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by Alex Gray
Sphere, April 2009
368 pages
19.99 GBP
ISBN: 1847441947

Buy in the UK | Buy in Canada

I'm still having difficulties getting a handle on Alex Gray and keep thinking I should be enjoying her books more than I do. She's a good writer, but she's being pushed too hard to be something she isn't no way does she do for Glasgow what Ian Rankin does for Edinburgh.

Her hero is DCI Bill Lorimer, aided and abetted by his schoolteacher wife Maggie. In GLASGOW KISS they both play an equal role in the investigations, as a colleague of Maggie's is accused of raping a pupil who then disappears.

The school scenes are by far the best of the book, as Gray has a sharp eye for the way teenagers speak and behave. And one of the threads involving abused teenager Kyle Kerrigan is far stronger than the 'official' sub-plot where police are investigating the disappearance of a toddler.

The book could do with less rhapsodising prose and more dialogue to move it along. A sharper edit would help as well Lorimer's tame shrink friend Solly's beard waggles sagely rather too often. And Gray resorts too often to one of those dreaded lazy writing techniques 'had she but known that . . .' Some of her journalism-related scenes are rocky and would benefit from some better research. And surely social services would have been called in long before Kyle's father came out of prison.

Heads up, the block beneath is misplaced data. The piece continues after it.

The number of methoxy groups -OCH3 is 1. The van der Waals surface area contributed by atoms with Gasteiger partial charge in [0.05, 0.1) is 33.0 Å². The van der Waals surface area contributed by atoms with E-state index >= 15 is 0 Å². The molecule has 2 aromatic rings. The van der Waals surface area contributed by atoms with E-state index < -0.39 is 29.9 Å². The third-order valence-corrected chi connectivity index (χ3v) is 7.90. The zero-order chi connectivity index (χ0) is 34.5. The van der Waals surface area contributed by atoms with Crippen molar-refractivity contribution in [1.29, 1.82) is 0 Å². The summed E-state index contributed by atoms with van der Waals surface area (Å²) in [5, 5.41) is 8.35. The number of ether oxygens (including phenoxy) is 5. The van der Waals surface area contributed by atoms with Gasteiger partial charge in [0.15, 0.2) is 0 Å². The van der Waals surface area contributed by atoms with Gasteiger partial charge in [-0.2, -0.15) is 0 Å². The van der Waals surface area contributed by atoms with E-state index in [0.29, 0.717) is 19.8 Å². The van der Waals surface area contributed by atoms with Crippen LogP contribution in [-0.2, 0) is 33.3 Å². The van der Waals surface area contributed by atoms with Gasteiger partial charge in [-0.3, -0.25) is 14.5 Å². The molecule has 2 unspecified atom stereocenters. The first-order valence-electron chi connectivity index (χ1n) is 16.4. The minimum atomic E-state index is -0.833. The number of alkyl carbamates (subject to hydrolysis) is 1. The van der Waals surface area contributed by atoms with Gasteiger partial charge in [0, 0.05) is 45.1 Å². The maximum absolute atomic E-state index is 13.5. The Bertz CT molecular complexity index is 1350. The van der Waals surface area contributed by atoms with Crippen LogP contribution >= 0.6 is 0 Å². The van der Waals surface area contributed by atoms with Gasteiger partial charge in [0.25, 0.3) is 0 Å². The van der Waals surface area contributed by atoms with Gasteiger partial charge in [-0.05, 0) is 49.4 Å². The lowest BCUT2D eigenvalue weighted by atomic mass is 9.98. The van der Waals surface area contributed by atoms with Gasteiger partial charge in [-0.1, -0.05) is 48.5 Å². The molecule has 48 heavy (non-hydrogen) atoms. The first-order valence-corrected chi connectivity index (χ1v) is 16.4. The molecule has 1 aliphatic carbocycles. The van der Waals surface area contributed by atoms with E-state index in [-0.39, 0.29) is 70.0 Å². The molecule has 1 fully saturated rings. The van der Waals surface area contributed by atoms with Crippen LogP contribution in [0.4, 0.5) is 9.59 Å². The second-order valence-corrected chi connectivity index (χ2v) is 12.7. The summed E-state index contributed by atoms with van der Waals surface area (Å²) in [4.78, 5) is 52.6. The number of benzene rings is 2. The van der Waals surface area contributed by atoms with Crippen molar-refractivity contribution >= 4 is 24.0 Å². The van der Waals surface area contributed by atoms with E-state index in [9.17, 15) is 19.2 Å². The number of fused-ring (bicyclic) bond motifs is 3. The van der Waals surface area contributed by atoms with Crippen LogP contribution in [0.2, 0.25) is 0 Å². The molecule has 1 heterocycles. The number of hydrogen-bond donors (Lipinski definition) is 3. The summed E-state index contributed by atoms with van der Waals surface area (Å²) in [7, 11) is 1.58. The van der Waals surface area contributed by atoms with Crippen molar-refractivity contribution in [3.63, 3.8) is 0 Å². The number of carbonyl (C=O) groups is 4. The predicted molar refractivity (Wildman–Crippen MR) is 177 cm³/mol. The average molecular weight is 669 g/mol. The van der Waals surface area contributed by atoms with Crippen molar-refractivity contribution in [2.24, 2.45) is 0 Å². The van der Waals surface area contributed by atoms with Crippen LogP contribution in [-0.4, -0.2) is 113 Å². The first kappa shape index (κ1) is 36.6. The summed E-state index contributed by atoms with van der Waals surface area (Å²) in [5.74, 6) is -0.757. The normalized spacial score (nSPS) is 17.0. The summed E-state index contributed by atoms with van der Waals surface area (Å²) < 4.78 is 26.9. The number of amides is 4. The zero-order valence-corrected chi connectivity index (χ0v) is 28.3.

To be honest, Lorimer is rather grey and dull. And none of his colleagues stand out as people you'd want to get to know better. The fact that most of the characters lack shade and depth keeps the reader constantly at arm's length.

What stops a competent book being better is the ponderous nature of Gray's writing and the fact that everything is in black and white. Psychiatric hospitals are shiny happy places. Colleagues who don't like the saintly Eric Chalmers are seen by Maggie as Very Nasty People. And both the main plot and sub-plot are tied up with breath-taking ease, speed and triteness.

I'll give Gray another go, but her books have moved into last chance saloon for me.

Reviewed by Sharon Wheeler, April 2009

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Contact: Yvonne Klein (ymk@reviewingtheevidence.com)

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